We wandered on in the warm afternoon sun and soon came to a gateway comprised of two large rocks sat either side of the trail. We figured this would be a good place for our next break, and as we dropped our packs, we noticed more pictographs on these rocks. We had been anticipating the turnoff to the site of the most extensive set of pictographs for some time and, just as we began to climb, we found it. We crossed the log as described in the book and descended to the river bank.
Here, at last, was the “power spot”. The vertical cliffs towered over us, maybe 60 feet, with the river barely 20 feet behind us. There was no way to avoid getting up close and personal with these pictographs. And they were everywhere along the cliff, up to about 8-10 feet off the ground, depending on the availability of good rocks or trees to stand on. We dropped our packs and set about exploring and taking umpteen photos on even the smallest red smudge. More strange fantastical creatures and images. A lizard; a deer (or elk) being hunted; a face; a rising sun (or a jellyfish?); and our favourite (which is the symbol of the park), the creature with two heads and outstretched arms (wings?) sheltering a deer and a sheep or goat. Our photos don’t do the pictographs justice, though Andrew later did a great job enhancing a few of them.
Even the river ran quieter here. Yet another place to add to the list of amazing places in the Stein Valley. We explored and admired for ages, and once more moved only only with the greatest reluctance. Our path climbed up onto the boulder field of the Devil’s Staircase. For a kilometre or more we picked our way along a rough trail of flattened rocks and boulders on a precipitous slope above the river. We crossed another meltwater channel, pausing long enough to look up and down its dizzying path, before encountering the largest stretch of open boulder field.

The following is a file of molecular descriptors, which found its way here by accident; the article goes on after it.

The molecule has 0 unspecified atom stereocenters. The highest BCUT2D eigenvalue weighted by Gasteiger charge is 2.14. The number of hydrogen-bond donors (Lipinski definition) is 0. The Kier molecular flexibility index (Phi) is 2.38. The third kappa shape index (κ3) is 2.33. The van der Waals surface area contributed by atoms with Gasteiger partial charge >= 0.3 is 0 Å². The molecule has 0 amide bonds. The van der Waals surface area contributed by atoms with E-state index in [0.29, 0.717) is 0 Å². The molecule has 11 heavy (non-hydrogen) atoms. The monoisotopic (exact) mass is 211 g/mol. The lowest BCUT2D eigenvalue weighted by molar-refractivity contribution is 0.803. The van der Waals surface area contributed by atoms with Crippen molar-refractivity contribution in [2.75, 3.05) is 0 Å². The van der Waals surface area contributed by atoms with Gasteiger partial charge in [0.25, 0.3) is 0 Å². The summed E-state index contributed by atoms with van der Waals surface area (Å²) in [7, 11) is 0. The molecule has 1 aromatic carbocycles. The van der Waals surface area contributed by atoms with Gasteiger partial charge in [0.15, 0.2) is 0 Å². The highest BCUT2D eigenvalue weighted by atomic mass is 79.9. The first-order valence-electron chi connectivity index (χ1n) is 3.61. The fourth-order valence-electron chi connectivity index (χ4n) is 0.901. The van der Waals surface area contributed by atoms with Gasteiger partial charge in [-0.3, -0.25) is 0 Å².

We enjoyed the open views of the river almost a hundred metres below us, and the massive canyon walls on the opposite bank. From here we spotted four white-water kayakers heading down to the river – our first humans in a couple of days! Looking back upstream we could see the deep V-shape carved by the river, very different from the wide-gentle U of the upper valley. Looking east, we caught our first glimpse of the end of the trail, where we could see out of the Stein Valley, and the realization that the trip was almost over. We then descended via a series of switchbacks and reached our final campground in the Stein, the Devil’s Staircase camp.
Wandering in to camp, we found it deserted once more and spread out among the trees. The kayakers rode by on the rapids, and if they saw or heard us, they gave no sign. What else to do but relax? We picked our way down to the river and cooled our feet. Maria even opted to swim in the warmer-than-at-Ponderosa-shelter-but-still-chilly water, finding a small calm pool to dip into. A cup of tea followed, then dinner, then our final night on the trail. As ever, at this stage in the trip you reflect on how it’s suddenly so close to being over, and we chatted about where we were and what we had seen. And I think we all felt quite similarly. It wasn’t a place that grabbed with eye-candy views, except at the start by Blowdown Pass, but it was a place that grew on us, gradually becoming somewhere we settled in to.
The warmer air allowed us to sit up for longer than previous nights, but our bodies demanded more sleep.